Given that potatoes are now costing anywhere from ZAR73.00++ / 5kgs, the veggie beds, which housed the plants which are now going to be grown in the hydroponic system, can now grow potatoes instead :)  (we eat l-o-t-s of potatoes lol  Mashed, baked, roast, plain boiled and served with a dollop of parsley butter, pomme frites, potato salad, pommes dauphinoise, gratin, etc.)
Las summer pumpkins grown in alpaca filled tyres
 and the shoots were suspended along the fence
 of the uncovered veggie patch.
Pumpkins - they worked so well that they'll still be grown in alpaca poo filled tyres next summer...
Raised veggie bed during construction
... garlic, ginger, swiss chard and carrots will be grown in my raised veggie beds, and as for beans - they may end up in the raised beds and / or the hydroponic system too.  Maybe, like the cabbage and broccoli, I'll try both methods of growing beans - just for comparison...?

Beetroot and onions grow well in my shadecloth veggie bed ground, so that's where they'll stay.

I reckon the shadecloth veggie patch is going to look very forest garden-y next summer :)

And that covers all the veggies I normally grow.

Saving water, helping vegetable plants grow, and working on continuing to provide food in the face of global warming / climate change.  I hope our hydroponic system works as anticipated...

-----------------------------------------

All the little tiny side shoots are new and
 have developed since I placed this lettuce seedling
 in the hydroponic system.
Postscript since writing this earlier this week:  The small lettuce plants which I removed from the soil about 10 days ago, washed the soil off the roots, and placed in the vermiculite and coconut coir filled pots in the hydroponic system have already grown new roots!!  :)
I chucked a couple of pea seeds into three pots -
 they are just beginning to peep out.  I also have
 peas growing in the ground (which were planted a
month or so ago) - let's see which do better /
are more prolific providers...
Also,some pea seeds have just peeked above ground (or should that be coconut coir).  Welcome, little guys :)

18 comments:

  1. Wow, what a system. Super veg, here we come! Well done to both of you.
    xx

    ReplyDelete
    Replies
    1. Mum - Apologies - my internet has been down since Saturday evening.

      Thanks - lol dunno about super veg, but hopefully veg in adverse conditions... ;)

      Delete
  2. Great system. You've done a fantastic job. May your harvest be plenty.

    ReplyDelete
    Replies
    1. Lorraine - Thank you. Thank you. And thank you :)

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  3. You'll be feeding the local town if you keep this up!!! Looks like a terrific system you have there. Amazing what a little ingenuity & a lot of hard work can accomplish, isn't it??? Next you'll be raising cotton to spin for clothing . . .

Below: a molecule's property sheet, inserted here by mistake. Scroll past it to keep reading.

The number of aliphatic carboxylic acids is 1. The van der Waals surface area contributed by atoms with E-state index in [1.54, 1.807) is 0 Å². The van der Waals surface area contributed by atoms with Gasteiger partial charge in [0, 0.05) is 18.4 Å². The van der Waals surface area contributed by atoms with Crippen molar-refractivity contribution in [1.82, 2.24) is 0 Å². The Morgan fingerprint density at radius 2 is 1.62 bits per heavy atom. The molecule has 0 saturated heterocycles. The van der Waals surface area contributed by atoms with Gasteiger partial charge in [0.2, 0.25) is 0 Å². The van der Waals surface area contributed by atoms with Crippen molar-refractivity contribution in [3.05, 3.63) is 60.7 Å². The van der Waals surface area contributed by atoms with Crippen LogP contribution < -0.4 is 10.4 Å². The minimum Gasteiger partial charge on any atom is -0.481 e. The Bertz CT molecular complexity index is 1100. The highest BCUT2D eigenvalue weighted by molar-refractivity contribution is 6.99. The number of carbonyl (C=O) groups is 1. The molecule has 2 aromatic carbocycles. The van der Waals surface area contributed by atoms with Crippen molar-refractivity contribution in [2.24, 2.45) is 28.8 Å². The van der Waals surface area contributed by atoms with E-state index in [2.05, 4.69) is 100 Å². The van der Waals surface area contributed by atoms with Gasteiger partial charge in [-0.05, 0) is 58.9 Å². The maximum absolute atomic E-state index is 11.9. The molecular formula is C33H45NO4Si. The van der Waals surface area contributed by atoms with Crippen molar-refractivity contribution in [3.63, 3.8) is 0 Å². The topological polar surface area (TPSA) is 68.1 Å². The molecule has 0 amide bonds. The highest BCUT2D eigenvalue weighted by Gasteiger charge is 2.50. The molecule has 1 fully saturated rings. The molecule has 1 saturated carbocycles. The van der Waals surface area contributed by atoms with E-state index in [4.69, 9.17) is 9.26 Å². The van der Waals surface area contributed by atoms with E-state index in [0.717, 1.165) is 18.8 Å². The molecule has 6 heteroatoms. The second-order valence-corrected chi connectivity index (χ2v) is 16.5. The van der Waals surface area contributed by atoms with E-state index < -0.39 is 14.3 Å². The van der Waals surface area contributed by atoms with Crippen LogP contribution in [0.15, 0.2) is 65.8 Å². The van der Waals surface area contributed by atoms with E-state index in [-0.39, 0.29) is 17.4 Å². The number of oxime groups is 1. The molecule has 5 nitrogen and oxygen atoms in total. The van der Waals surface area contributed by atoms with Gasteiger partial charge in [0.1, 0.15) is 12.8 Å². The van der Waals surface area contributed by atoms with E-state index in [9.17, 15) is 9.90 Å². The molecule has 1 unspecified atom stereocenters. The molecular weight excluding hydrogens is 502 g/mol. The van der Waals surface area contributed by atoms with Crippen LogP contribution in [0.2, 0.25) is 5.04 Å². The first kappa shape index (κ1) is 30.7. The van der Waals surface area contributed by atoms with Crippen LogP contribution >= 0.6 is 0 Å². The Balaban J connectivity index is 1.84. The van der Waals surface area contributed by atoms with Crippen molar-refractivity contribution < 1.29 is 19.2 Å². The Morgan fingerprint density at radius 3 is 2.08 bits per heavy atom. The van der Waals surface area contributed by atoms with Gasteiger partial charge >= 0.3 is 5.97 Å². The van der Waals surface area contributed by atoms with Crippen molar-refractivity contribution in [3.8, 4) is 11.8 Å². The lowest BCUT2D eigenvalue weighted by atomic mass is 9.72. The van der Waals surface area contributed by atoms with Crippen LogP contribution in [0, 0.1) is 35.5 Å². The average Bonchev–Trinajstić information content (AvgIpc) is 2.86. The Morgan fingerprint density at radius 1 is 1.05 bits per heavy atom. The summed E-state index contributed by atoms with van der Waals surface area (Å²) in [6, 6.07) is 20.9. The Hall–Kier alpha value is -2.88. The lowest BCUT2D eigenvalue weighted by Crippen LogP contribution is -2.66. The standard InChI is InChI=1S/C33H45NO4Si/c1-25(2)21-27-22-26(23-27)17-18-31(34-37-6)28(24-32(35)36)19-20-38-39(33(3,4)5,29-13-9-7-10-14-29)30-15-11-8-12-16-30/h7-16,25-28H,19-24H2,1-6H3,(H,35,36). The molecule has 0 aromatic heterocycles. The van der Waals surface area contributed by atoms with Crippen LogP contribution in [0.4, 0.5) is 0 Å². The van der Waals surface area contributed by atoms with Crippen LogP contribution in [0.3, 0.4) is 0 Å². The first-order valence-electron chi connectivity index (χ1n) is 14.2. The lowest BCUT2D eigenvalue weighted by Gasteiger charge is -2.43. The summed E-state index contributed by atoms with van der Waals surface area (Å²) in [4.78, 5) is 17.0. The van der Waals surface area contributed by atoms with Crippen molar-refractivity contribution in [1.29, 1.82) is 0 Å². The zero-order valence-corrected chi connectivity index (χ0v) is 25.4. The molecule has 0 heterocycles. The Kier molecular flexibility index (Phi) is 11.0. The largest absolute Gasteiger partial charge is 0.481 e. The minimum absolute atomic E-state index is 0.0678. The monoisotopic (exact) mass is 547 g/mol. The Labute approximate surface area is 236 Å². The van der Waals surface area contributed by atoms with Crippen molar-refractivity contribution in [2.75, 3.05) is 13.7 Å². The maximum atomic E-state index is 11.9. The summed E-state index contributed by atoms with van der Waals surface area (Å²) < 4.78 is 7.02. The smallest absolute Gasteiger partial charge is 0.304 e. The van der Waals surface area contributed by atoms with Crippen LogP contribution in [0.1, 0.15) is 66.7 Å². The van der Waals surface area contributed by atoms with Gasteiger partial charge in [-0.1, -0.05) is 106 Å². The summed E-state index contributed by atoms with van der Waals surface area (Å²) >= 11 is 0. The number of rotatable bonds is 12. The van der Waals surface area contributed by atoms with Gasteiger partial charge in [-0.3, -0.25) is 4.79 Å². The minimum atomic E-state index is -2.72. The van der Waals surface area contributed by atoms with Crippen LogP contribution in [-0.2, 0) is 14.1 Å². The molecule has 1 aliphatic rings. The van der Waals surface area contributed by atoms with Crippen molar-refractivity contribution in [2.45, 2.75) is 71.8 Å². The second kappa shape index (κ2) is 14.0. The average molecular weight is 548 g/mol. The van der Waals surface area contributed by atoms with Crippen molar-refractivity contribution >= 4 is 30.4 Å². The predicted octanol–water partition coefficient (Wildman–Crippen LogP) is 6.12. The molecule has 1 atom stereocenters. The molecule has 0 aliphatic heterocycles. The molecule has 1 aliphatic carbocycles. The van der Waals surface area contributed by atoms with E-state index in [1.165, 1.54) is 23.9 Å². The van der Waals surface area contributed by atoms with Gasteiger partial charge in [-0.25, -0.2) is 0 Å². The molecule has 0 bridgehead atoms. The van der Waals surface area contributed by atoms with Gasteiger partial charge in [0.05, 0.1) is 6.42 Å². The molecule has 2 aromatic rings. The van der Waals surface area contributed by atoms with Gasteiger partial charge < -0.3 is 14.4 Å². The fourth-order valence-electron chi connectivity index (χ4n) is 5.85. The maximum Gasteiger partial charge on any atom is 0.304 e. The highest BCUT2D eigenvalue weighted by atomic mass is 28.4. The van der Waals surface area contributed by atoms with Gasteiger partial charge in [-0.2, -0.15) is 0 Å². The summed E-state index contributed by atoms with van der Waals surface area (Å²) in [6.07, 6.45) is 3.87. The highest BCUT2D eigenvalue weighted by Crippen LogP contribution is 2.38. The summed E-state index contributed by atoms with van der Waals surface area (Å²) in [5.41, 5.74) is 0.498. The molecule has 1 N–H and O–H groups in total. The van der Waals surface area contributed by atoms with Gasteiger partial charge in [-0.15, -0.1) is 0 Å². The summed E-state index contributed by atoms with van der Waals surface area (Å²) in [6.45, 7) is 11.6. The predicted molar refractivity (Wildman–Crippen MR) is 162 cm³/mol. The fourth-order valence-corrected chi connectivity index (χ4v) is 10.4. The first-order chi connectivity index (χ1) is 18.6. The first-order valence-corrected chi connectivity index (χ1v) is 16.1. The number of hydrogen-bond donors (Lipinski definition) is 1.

ReplyDelete
    Replies
    1. Sharon - No - don't want to do feed the town - just feed us lol

      Cotton - nope - prefer to use our alpaca fibre ;)

      Delete
  4. well done a great system, I played a bit with aquaponics and a pump water system last year I ran it off a solar powered pump that had a timer, I will be watching with interest to see how it goes

    ReplyDelete
    Replies
    1. Dawn - Judging from the new roots growing, and the happy plants, I think it's going to be successful. Time will tell... :)

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  5. It looks amazing Dani. Well done :)

    ReplyDelete
  6. I think you and Tanya (Australian) put more work into their mini farming than anyone else I read . Takes a good deal of imagination to come up with solutions to problems like that, but neither of you are lacking in that department.

    ReplyDelete
    Replies
    1. Harry - Mini farming - not sure that term applies. All I want to do is ensure that we are as self-sufficient as we are able to be. Battling extreme daytime heat of 41 - 43oC with an unreliable water supply does not ensure that we can.

      " 'n boer maak 'n plan " ;)

      Delete
  7. Wow, what an ingenious set up you have come up with. I can't wait to see how it all comes out. Necessity is INDEED the mother of invention... :-)

    ReplyDelete
    Replies
    1. 1st Man - Necessity certainly is :D

      Delete
  8. Soil for Life also plants in an upended pallet.
    With lavender (or a dry herb?) on top, and the water trickling down to mint at the very bottom.

    Good to be able to choose what feeds your veggies, instead of the blast of chemicals.

    ReplyDelete
    Replies
    1. Diana - Thanks - Googled SFL :)

      Yup - there are enough chemicals used already. We're glad to be able to "do without" additional ones :D

      Delete
  9. Well I am back due to our internet being sorted out and I must say I am completely blown away by what you have been up to. :::::)))))

    ReplyDelete
    Replies
    1. AB - Given that where you are now will probably be even hotter next summer than we are here, perhaps you should consider this too...?

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Thank you for taking the time to comment - it makes my day and removes the "loneliness' of sitting at my screen blogging supposedly to myself ;)